The U.S. had chronic surpluses before 1970 and was the world’s leading creditor nation until chronic deficits converted it to the world’s leading debtor nation by the mid-1980s. After the GATT agreement of 1994 and the establishment of the World Trade Organization, the U.S. trade deficit exploded as the following table shows:
Net Exports and the Ratio of Net Exports to the GDP, 1994 to 2017
Year Net Net Expots Year Net Net exports
Exports /GDP (%) Exports /GDP (%)
1994 -93 -1.27 2006 -771 -5.56
1996 -96 -1.19 2007 -718 -4.86
1997 -102 -1.18 2008 -723 -4.91
1998 -163 -1.79 2009 -395 -2.74
1999 -257 -2.66 2010 -513 -3.43
2000 -376 -3.66 2011 -580 -3.74
2001 -369 -3.47 2012 -566 -3.50
2002 -426 -3.88 2013 -492 -2.95
2003 -504 -4.38 2014 -510 -2.93
2004 -619 -5.04 2015 -524 -2.89
2005 -721 -5.51 2016 -521 -2.80
2017 -524 -2.70
Source: Bureau of Economic Analysis of the Dept. of Commerce
As one sees from the table, the 1994 Gatt agreement led to huge trade deficits for the United states. The last column of the table tells us that GDP was affected adversely by the trade deficits falling short of what should have been its balanced trade level by as much as 5.56 percent and was no doubt a contributing cause of the severity of the Great Recession of 2008-2009.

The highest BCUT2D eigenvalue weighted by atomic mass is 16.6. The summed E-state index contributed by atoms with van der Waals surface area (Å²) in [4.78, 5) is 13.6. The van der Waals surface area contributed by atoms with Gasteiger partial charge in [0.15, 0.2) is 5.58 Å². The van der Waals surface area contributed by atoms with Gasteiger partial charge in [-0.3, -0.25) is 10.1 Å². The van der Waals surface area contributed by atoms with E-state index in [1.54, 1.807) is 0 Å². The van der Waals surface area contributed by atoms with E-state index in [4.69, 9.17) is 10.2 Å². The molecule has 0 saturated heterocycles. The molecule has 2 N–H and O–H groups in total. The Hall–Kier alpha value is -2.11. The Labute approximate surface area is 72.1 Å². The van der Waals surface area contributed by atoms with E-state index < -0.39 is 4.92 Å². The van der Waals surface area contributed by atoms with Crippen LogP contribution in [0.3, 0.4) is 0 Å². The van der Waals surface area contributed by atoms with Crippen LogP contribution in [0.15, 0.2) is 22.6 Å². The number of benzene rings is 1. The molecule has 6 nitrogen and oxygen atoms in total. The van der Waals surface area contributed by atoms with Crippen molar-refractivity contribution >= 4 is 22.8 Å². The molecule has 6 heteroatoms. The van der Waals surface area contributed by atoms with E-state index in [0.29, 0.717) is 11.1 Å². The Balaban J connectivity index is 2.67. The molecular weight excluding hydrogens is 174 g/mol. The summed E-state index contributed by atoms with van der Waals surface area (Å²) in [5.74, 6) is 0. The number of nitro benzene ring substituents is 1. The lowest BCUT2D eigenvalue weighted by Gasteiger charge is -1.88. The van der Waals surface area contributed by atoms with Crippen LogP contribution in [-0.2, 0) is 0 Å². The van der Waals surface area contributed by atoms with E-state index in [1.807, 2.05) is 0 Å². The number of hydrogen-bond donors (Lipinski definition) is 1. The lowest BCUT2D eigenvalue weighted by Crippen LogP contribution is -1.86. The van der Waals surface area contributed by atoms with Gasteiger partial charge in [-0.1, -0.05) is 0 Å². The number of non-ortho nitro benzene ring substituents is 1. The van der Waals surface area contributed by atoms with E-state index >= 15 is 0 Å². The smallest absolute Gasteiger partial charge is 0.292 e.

The U.S. can balance its trade as the Trump administration is doing by imposing tariffs on particular products of trade surplus countries. Unfortunately, this gives trading partners the opportunity to do likewise and causes trade wars. There is a policy that avoids trade wars, imposing single-country-variable tariffs that we proposed in the book Balanced Trade (Lexington Books, 2014), a tariff that applies to all goods and services imported from trade surplus country. The tariff rises as the trade deficit with a particular country rises as the trade deficit with a particular country increases and falls as trade moves toward balance. A trade war would increase the trade deficit and cause an increase in the variable tariff. The highest tariff would apply to China and much lower tariffs would apply to countries whose trade surpluses are much less. As we noted, about a half dozen countries account for more than 80 percent of the U.S. trade deficit are likely targets.
The variable tariff not only forces trade into balance but provides considerable revenue while it does its work. Countries could not retaliate as they are doing now in response to the administration’s imposition of the steel and aluminum tariff and countries that have nearly balanced trade or a trade deficit with the U.S. would not be affected. If countries did impose tariffs on selected products, it would increase the trade deficit and raise the variable tariff. When it comes to trade wars, the countries with large trade deficits will always be the winners.